A package including a pane of glass, a sheet of paper of the dimensions of fihe pane ,of glass pasted on each face of said glass at 5 the margins only, each of said sheets 0f paper being provided with perforatienswvithjn the pasted margins to permit mnpashed portions of the paper sheets being mein presenee (of mm witnesses.

I ovedYafizer the secured in

Referenced by
Citing PatentFiling datePublication dateApplicantTitle
US2728451 *Sep 12, 1951Dec 27, 1955Chicago Show Printing CompanyMetal sheet and corner protector
US2917789 *Apr 25, 1958Dec 22, 1959Arcadia Metal ProductsProtective barrier means for door frame construction
US3023464 *Jun 16, 1958Mar 6, 1962Zerbe Richard MMeans and method of window frame installation
US3074609 *Nov 22, 1960Jan 22, 1963Morton W AltshulerCake doily
US3132344 *Dec 5, 1961May 12, 1964Oliver E GibsonNuclear weapon flash protection garment
US3255876 *Jan 4, 1962Jun 14, 1966Igelstroem Oberlin IncTemporary hand grip for sharp edged article
US3511365 *Dec 3, 1968May 12, 1970Walter K DowDisposable sun shades for vehicle windows
US4324332 *Oct 23, 1980Apr 13, 1982Hamilton Glass Products IncorporatedMirror package
US5020288 *Jun 12, 1990Jun 4, 1991Swensen William BMethod to protect glass in doors and windows from scratches, abrasion, and painting processes
US5107643 *Apr 10, 1990Apr 28, 1992Swensen William BMethod to protect glass in doors and windows from scratches, abrasion, and painting processes
US5599422 *May 30, 1991Feb 4, 1997Oregon Glass CompanyMethod for producing masked glazing panels
US5618582 *Jun 7, 1995Apr 8, 1997Vanwinckel; WalterCoating composition and methods of use
US5866260 *Jan 31, 1997Feb 2, 1999Oregon Glass CompanyMasked glazing panels
US6220437 *Aug 24, 1998Apr 24, 2001Gemtron CorporationStack of spaced sheets
US6488804Mar 5, 2001Dec 3, 2002Gemtron CorporationMethod of manufacturing a stack of spaced lites
US6652945Mar 5, 2001Nov 25, 2003Gemtron CorporationMethod of manufacturing a stack of spaced lites
US6773777Mar 5, 2001Aug 10, 2004Gemtron CorporationMethod of manufacturing a stack of spaced lites
US6793971Dec 3, 2001Sep 21, 2004Cardinal Ig CompanyMethods and devices for manufacturing insulating glass units
US6902813Sep 11, 2001Jun 7, 2005Cardinal Cg CompanyHydrophilic surfaces carrying temporary protective covers
US6921579Sep 11, 2001Jul 26, 2005Cardinal Cg CompanyTemporary protective covers
US6973759Aug 28, 2001Dec 13, 2005Cardinal Ig Companyby use of a masking material comprising a substrate and an adhesive disposed over a first face of the substrate, strips of masking material are applied to a planar surface, and an information bearing sheet is applied over the strips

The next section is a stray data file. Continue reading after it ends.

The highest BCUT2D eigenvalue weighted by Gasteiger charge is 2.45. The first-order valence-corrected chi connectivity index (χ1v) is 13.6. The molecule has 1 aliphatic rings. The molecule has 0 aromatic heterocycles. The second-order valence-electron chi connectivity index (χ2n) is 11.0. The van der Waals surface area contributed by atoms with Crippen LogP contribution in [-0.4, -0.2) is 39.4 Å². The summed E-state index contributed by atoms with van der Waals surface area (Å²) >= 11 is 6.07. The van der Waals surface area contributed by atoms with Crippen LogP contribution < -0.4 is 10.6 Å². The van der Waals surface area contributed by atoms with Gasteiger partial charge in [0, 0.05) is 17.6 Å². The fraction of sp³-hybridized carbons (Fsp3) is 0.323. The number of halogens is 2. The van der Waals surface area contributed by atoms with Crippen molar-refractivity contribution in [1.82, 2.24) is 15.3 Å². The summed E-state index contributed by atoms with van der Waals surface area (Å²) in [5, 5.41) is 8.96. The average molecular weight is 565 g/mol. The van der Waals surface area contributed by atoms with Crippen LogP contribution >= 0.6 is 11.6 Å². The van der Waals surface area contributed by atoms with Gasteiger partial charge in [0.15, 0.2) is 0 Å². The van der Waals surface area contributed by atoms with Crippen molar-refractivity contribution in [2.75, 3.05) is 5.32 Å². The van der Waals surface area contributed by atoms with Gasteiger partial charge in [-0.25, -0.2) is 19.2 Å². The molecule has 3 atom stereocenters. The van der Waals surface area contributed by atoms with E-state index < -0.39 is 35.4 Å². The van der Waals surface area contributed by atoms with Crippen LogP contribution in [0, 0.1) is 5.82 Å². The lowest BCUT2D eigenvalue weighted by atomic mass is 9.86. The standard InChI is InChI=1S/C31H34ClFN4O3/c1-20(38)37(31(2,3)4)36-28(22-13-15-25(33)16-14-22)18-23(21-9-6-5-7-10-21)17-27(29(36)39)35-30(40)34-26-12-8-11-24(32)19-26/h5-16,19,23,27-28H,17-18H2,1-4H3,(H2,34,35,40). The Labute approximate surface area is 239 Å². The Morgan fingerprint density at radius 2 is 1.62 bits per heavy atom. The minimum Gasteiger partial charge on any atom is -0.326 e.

US7025850Mar 31, 2003Apr 11, 2006Cardinal Glass Industries, Inc.Methods and apparatus for masking a workpiece
US7026571Dec 31, 2002Apr 11, 2006Cardinal Ig CompanyGlass masking method using lasers
US7083699Nov 1, 2002Aug 1, 2006Cardinal Ig CompanyMasking glass shapes
US7165591Apr 28, 2003Jan 23, 2007Cardinal Ig CompanyMasking machine
US7294404Dec 22, 2004Nov 13, 2007Cardinal Cg CompanyGraded photocatalytic coatings
US7309527Feb 11, 2005Dec 18, 2007Cardinal Cg CompanyHydrophilic surfaces carrying temporary protective covers
US7604865Jul 12, 2005Oct 20, 2009Cardinal Cg CompanyThin film coatings including film comprising titania over a base layer such as silica; offer exceptional durability, optical properties, reliable production processes, and cleanliness/maintenance properties
US7713632Jul 12, 2005May 11, 2010Cardinal Cg CompanyThin film coatings including film comprising titania over a base layer such as silica; offer exceptional durability, optical properties, reliable production processes, and cleanliness/maintenance properties
US7923114Dec 2, 2005Apr 12, 2011Cardinal Cg CompanyHydrophilic coatings, methods for depositing hydrophilic coatings, and improved deposition technology for thin films
US7989094Apr 16, 2007Aug 2, 2011Cardinal Cg CompanyOpposed functional coatings having comparable single surface reflectances
US8092660May 16, 2005Jan 10, 2012Cardinal Cg CompanyMethods and equipment for depositing hydrophilic coatings, and deposition technologies for thin films
US8506768Sep 3, 2010Aug 13, 2013Cardinal Cg CompanyLow-maintenance coatings, and methods for producing low-maintenance coatings
US8696879Sep 3, 2010Apr 15, 2014Cardinal Cg CompanyLow-maintenance coating technology
USRE43817Oct 12, 2011Nov 20, 2012Cardinal Cg CompanyLow-maintenance coatings
USRE44155Oct 12, 2011Apr 16, 2013Cardinal Cg CompanyLow-maintenance coatings
WO1991019878A1 *May 31, 1991Dec 13, 1991William B SwensenMethod to protect glass in doors and windows
WO2002022517A1Sep 11, 2001Mar 21, 2002Cardinal Cg CoHydrophilic surfaces carrying temporary protective covers
WO2003020439A2 *Aug 27, 2002Mar 13, 2003Cardinal Ig CoRemovable protective covering
U.S. Classification206/454, 206/813, 49/70
Cooperative ClassificationY10S206/813, B65D85/48